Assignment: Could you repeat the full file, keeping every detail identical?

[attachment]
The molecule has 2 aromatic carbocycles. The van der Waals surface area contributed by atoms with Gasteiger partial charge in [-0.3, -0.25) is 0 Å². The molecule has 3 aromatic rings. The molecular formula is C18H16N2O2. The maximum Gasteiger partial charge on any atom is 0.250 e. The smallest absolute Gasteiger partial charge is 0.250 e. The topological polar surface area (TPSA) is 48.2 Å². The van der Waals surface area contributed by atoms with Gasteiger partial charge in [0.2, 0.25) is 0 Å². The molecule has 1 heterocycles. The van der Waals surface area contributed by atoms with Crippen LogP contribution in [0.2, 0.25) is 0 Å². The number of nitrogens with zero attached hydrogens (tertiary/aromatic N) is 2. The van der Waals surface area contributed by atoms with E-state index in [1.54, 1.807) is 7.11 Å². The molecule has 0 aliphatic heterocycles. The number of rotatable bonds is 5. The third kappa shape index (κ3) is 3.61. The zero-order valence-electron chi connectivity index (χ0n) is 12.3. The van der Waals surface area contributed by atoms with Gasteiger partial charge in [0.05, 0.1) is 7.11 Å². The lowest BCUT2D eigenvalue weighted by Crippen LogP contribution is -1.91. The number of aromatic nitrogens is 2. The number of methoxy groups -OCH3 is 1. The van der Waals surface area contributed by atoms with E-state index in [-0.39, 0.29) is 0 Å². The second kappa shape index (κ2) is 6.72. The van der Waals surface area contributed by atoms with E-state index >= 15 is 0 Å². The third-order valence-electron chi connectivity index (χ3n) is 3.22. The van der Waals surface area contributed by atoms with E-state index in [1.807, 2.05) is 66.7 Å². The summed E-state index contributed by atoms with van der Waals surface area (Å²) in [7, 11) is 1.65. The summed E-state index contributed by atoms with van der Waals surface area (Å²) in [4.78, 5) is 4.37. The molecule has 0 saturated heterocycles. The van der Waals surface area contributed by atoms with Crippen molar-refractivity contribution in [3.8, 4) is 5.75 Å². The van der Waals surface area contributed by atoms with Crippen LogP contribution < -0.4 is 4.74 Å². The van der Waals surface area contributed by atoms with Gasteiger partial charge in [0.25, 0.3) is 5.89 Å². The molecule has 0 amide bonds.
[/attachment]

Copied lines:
The molecule has 2 aromatic carbocycles. The van der Waals surface area contributed by atoms with Gasteiger partial charge in [-0.3, -0.25) is 0 Å². The molecule has 3 aromatic rings. The molecular formula is C18H16N2O2. The maximum Gasteiger partial charge on any atom is 0.250 e. The smallest absolute Gasteiger partial charge is 0.250 e. The topological polar surface area (TPSA) is 48.2 Å². The van der Waals surface area contributed by atoms with Gasteiger partial charge in [0.2, 0.25) is 0 Å². The molecule has 1 heterocycles. The van der Waals surface area contributed by atoms with Crippen LogP contribution in [0.2, 0.25) is 0 Å². The number of nitrogens with zero attached hydrogens (tertiary/aromatic N) is 2. The van der Waals surface area contributed by atoms with E-state index in [1.54, 1.807) is 7.11 Å². The molecule has 0 aliphatic heterocycles. The number of rotatable bonds is 5. The third kappa shape index (κ3) is 3.61. The zero-order valence-electron chi connectivity index (χ0n) is 12.3. The van der Waals surface area contributed by atoms with Gasteiger partial charge in [0.05, 0.1) is 7.11 Å². The lowest BCUT2D eigenvalue weighted by Crippen LogP contribution is -1.91. The number of aromatic nitrogens is 2. The number of methoxy groups -OCH3 is 1. The van der Waals surface area contributed by atoms with E-state index in [-0.39, 0.29) is 0 Å². The second kappa shape index (κ2) is 6.72. The van der Waals surface area contributed by atoms with E-state index >= 15 is 0 Å². The third-order valence-electron chi connectivity index (χ3n) is 3.22. The van der Waals surface area contributed by atoms with E-state index in [1.807, 2.05) is 66.7 Å². The summed E-state index contributed by atoms with van der Waals surface area (Å²) in [7, 11) is 1.65. The summed E-state index contributed by atoms with van der Waals surface area (Å²) in [4.78, 5) is 4.37. The molecule has 0 saturated heterocycles. The van der Waals surface area contributed by atoms with Crippen molar-refractivity contribution in [3.8, 4) is 5.75 Å². The van der Waals surface area contributed by atoms with Crippen LogP contribution < -0.4 is 4.74 Å². The van der Waals surface area contributed by atoms with Gasteiger partial charge in [0.25, 0.3) is 5.89 Å². The molecule has 0 amide bonds.